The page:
What do you remember from the show at the Elgar Room in the Royal Albert Hall?
It was an interesting one. It wasn’t the first time I performed at the Royal Albert Hall. The first time was in 2016, I was the musical director for BBC Prom. It was amazing to be a part of. When it was my turn to headline a show there, it was almost like a full-circle moment. You work so hard playing for yourself and other people, to be able to come back into that space and play a show for people who have spent their money to come and see you play what you create in your brain. You’re sharing elements of your life through song.
If I never do that ever again for the rest of my life it will now live online. It happened. That was the overarching sentiment or feeling. It was a fantastic night. We sold out the Elgar Room about two days before the show, that was an amazing feeling. Who would have known, flash forward a year later, that we won’t be able to play another show for a very long time. Now, in hindsight, you cherish it even more.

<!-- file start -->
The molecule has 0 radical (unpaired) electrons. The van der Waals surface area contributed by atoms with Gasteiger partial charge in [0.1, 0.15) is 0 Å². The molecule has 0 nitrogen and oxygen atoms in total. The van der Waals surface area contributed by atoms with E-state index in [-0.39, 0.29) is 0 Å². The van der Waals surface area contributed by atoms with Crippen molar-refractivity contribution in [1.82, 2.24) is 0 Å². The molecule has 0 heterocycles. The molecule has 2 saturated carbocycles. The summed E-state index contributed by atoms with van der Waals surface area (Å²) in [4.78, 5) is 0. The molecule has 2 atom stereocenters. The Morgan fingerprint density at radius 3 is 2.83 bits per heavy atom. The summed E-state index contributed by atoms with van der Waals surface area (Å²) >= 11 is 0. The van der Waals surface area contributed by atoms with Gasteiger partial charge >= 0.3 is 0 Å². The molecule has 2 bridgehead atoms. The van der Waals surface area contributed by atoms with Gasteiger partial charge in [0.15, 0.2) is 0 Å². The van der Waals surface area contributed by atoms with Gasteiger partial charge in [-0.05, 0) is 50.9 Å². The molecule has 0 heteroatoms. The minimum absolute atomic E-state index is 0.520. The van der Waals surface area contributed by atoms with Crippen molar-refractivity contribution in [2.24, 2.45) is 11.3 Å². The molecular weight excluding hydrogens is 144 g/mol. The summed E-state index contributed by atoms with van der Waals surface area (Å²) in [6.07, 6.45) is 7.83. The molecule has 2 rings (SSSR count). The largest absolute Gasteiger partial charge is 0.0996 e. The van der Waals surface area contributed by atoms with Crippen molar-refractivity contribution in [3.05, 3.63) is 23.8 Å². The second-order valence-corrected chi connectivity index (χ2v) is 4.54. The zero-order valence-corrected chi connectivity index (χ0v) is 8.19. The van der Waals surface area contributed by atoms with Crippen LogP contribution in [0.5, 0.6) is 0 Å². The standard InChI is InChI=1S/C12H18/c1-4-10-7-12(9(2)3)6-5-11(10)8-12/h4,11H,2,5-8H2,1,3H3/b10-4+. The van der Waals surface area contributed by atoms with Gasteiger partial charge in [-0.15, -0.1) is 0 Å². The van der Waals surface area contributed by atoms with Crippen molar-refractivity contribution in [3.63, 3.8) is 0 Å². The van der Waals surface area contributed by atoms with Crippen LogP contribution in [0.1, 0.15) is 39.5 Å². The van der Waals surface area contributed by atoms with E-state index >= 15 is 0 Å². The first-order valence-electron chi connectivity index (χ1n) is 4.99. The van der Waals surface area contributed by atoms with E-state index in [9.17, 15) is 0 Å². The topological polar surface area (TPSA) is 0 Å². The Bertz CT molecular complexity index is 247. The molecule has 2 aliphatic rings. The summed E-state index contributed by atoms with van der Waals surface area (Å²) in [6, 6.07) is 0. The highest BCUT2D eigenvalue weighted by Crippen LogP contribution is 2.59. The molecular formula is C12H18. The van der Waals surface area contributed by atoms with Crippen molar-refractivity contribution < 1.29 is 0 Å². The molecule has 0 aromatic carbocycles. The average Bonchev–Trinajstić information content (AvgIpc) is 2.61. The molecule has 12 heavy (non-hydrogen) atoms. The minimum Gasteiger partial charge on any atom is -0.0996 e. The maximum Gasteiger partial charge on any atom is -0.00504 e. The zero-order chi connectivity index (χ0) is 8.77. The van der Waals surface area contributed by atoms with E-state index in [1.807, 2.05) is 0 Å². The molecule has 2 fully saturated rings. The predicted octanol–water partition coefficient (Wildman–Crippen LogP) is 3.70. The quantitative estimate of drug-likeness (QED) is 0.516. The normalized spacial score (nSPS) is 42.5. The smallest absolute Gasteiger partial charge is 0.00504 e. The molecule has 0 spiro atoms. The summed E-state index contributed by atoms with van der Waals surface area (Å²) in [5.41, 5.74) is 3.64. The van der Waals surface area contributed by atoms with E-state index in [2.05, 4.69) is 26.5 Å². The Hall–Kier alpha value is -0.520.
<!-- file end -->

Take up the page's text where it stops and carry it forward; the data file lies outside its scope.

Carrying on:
Are you keeping up with the developments regarding the return of live music?
I’ve stopped checking the news every day to see when they are going to allow us to perform. The beautiful thing for me in this time is, it allowed me to evaluate where I am, and use that time to sketch out how will come back out in the next months. If we do play, we’re going to play reduced-capacity venues. 
Do we just do a lot smaller shows, stripped back, and do a few in a row? I don’t see it coming back until half-way through next year at any real capacity. Most of these venues need about 80% to break even. There’s a lot of red tape around that. For me, personally, I’m not preempting when we’re going to be back on the road touring. I don’t worry about what I can’t control, I just know that I’ll always be provided for.